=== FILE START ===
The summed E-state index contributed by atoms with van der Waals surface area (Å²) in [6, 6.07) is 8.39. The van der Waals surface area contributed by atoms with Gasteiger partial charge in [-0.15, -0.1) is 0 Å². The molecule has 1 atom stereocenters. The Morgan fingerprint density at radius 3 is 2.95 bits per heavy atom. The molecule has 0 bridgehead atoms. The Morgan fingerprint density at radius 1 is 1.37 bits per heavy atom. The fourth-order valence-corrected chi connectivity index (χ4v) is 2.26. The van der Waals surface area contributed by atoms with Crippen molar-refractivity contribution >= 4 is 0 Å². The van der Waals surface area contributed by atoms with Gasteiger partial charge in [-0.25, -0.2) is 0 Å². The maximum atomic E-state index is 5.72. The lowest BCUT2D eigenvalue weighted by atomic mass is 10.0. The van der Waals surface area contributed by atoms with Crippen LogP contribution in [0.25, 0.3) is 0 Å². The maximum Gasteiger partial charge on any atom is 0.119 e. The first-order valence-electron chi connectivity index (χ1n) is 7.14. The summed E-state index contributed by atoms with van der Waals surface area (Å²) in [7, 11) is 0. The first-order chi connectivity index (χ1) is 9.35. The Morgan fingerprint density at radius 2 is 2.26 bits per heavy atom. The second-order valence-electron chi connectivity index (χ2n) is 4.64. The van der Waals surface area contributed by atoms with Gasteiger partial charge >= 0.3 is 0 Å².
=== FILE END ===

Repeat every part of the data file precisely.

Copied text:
The summed E-state index contributed by atoms with van der Waals surface area (Å²) in [6, 6.07) is 8.39. The van der Waals surface area contributed by atoms with Gasteiger partial charge in [-0.15, -0.1) is 0 Å². The molecule has 1 atom stereocenters. The Morgan fingerprint density at radius 3 is 2.95 bits per heavy atom. The molecule has 0 bridgehead atoms. The Morgan fingerprint density at radius 1 is 1.37 bits per heavy atom. The fourth-order valence-corrected chi connectivity index (χ4v) is 2.26. The van der Waals surface area contributed by atoms with Crippen molar-refractivity contribution >= 4 is 0 Å². The van der Waals surface area contributed by atoms with Gasteiger partial charge in [-0.25, -0.2) is 0 Å². The maximum atomic E-state index is 5.72. The lowest BCUT2D eigenvalue weighted by atomic mass is 10.0. The van der Waals surface area contributed by atoms with Crippen LogP contribution in [0.25, 0.3) is 0 Å². The maximum Gasteiger partial charge on any atom is 0.119 e. The first-order valence-electron chi connectivity index (χ1n) is 7.14. The summed E-state index contributed by atoms with van der Waals surface area (Å²) in [7, 11) is 0. The first-order chi connectivity index (χ1) is 9.35. The Morgan fingerprint density at radius 2 is 2.26 bits per heavy atom. The second-order valence-electron chi connectivity index (χ2n) is 4.64. The van der Waals surface area contributed by atoms with Gasteiger partial charge >= 0.3 is 0 Å².